Judge upholds murder verdict in Owens trial

The presence of a resident alien on the jury that convicted a 33-year-old Columbia man of murder last month is not grounds for setting aside the verdict and ordering a new trial, a Howard County Circuit judge ruled yesterday.

Although U.S. citizenship is a requirement of jury service under Maryland law, lawyers for Marcus D. Owens never challenged the juror's qualifications to serve on the panel during the selection process and therefore gave up the right to object later, Judge Diane O. Leasure wrote in an 11-page opinion.


Without evidence of bias or other wrongdoing, the "mere presence and participation" of juror Adeyemi Alade, a resident alien from Nigeria, is not enough to invalidate the verdict, the judge wrote, noting a Supreme Court case that dates to the late 19th century, a Maryland appellate decision and cases from other states.

"There was no evidence presented in the case ... to suggest that the presence of Mr. Alade on the jury in any way denied the defendant a fair and impartial trial or violated his due process rights," Leasure wrote.


The decision, which echoed arguments made by Senior Assistant State's Attorney Mary Murphy in legal filings and during a hearing Friday, pleased prosecutors and brought some relief to the family of the case's young victim, Kevonte Davis.

Owens, the boy's stepfather, was convicted June 10 of second-degree murder, child abuse and assault in the beating of the 2-year-old. Owens is scheduled to be sentenced Oct. 1.

"I'm just glad that we don't have to go through it all over again," said Kenesha Davis, 22, Kevonte's mother.

Louis P. Willemin, Owens' public defender who argued that the citizenship requirement "takes on a different significance" because of the loyalty it implies to the United States and its institutions, said he was disappointed by the ruling.

He was noncommittal on whether the issue would be appealed, saying a decision was up to his office's appellate division.

Citizenship issue

The citizenship question raised in the Owens case is a "key issue" ripe for appellate review in Maryland, said Abraham A. Dash, a University of Maryland School of Law professor. "No doubt the Maryland Court of Appeals will take the case and resolve the issue," he said.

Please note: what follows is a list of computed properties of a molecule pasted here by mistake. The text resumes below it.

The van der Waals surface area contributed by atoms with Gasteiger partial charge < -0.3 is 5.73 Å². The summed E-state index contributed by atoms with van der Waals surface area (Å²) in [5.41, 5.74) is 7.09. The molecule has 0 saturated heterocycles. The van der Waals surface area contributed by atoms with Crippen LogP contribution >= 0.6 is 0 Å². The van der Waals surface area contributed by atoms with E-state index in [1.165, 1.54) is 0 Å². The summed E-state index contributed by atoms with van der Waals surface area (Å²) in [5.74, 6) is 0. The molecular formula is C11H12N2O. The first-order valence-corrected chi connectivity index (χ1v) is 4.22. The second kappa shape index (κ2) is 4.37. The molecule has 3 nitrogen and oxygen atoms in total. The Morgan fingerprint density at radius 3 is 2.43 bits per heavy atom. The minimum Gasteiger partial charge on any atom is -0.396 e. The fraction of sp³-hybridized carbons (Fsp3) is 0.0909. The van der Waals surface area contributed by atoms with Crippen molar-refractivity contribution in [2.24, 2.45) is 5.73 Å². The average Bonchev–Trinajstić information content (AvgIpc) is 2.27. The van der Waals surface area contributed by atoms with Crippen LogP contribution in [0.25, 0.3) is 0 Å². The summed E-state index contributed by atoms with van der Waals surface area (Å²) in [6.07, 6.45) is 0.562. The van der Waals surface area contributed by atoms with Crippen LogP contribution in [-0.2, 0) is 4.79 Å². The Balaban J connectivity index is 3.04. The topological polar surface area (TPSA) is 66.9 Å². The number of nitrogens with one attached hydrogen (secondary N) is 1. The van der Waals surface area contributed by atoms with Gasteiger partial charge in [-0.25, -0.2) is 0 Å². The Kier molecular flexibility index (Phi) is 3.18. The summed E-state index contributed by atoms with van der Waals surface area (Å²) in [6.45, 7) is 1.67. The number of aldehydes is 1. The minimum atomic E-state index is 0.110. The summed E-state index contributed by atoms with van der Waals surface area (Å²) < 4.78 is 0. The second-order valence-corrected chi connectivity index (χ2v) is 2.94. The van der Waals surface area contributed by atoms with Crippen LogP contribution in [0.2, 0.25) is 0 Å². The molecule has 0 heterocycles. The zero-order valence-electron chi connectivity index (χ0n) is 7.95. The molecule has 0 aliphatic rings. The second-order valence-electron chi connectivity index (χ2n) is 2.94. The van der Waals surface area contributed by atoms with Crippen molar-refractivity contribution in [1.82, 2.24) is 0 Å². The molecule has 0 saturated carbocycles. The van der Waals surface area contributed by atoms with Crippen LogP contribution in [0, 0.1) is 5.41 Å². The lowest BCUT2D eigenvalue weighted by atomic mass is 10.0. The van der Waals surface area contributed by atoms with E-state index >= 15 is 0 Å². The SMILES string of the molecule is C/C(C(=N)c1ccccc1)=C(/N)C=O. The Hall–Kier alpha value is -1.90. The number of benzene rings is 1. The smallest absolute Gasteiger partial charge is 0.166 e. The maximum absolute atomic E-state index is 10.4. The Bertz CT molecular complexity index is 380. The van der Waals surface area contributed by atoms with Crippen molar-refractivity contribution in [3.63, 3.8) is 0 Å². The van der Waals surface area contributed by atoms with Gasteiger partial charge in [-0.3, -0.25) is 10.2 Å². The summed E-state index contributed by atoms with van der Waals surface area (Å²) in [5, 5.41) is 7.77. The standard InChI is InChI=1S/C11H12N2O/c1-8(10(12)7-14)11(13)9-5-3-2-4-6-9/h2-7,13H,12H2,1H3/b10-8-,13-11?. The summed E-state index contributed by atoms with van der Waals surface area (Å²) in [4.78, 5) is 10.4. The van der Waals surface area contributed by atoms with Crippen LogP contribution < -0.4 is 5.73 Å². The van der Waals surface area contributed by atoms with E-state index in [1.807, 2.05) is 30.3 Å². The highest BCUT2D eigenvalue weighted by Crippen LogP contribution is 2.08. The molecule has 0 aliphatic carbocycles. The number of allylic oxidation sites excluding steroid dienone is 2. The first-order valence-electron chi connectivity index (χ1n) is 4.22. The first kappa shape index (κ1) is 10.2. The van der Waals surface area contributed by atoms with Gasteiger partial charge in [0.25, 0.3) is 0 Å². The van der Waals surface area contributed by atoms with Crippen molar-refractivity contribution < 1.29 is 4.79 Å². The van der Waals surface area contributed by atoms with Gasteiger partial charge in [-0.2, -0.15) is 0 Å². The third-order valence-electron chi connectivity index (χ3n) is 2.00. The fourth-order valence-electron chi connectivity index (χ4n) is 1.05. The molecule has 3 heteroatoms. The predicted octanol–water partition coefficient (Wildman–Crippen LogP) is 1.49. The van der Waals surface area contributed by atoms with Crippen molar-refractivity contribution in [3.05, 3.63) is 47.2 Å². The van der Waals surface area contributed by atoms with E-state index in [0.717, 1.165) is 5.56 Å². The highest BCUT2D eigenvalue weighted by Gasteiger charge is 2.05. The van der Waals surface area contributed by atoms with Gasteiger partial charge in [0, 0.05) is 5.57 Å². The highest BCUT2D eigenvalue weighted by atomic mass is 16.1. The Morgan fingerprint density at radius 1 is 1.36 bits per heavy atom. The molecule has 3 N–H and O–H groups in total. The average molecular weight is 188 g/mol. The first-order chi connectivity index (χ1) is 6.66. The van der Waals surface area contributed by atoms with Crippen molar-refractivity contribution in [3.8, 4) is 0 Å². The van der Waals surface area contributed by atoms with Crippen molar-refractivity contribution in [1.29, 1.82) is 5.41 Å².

Dash said the judge's use of a U.S. Supreme Court case as precedent is "persuasive."


Byron L. Warnken, a University of Baltimore School of Law professor, said the judge "came to the correct result."

"I am persuaded by her analysis," Warnken said.

Yesterday's decision brought at least some answers for a case that has been in a state of flux since the discovery, one day after the verdict, that Alade is not a U.S. citizen. Alade, a master's degree candidate in mechanical engineering at University of Maryland, Baltimore County, has said that he missed references to citizenship on a juror questionnaire, and that he only learned of the requirement when a colleague said something to him the night of the verdict.

The county has used the Motor Vehicle Administration database, which includes noncitizens, as a source of potential jurors since 1995, and Alade has said he has a driver's license.

In her opinion, Leasure said the jury questionnaire is "confusing." The document asks prospective jurors to note whether they are qualified before listing the factors that would disqualify someone, she wrote.

The questionnaire


Leasure and Howard jury commissioner Steve Merson said they are looking at ways to change and simplify the questionnaire as a result of the case.

Court officials also have modified the way they screen jurors: Merson now mentions the requirements during his morning talk to prospective jurors, and prosecutors have added the qualifications to the list of questions they want Howard judges to ask during the voir dire - or jury questioning - process. Leasure said she plans to ask those questions in all cases.

"We do recognize that with the ... motor vehicle rolls, we have to be much more careful," said State's Attorney Timothy J. McCrone.

McCrone said he was also was heartened by Leasure's ruling.

"We appreciate the fact that it recognizes the sacred quality of the jury verdict," he said.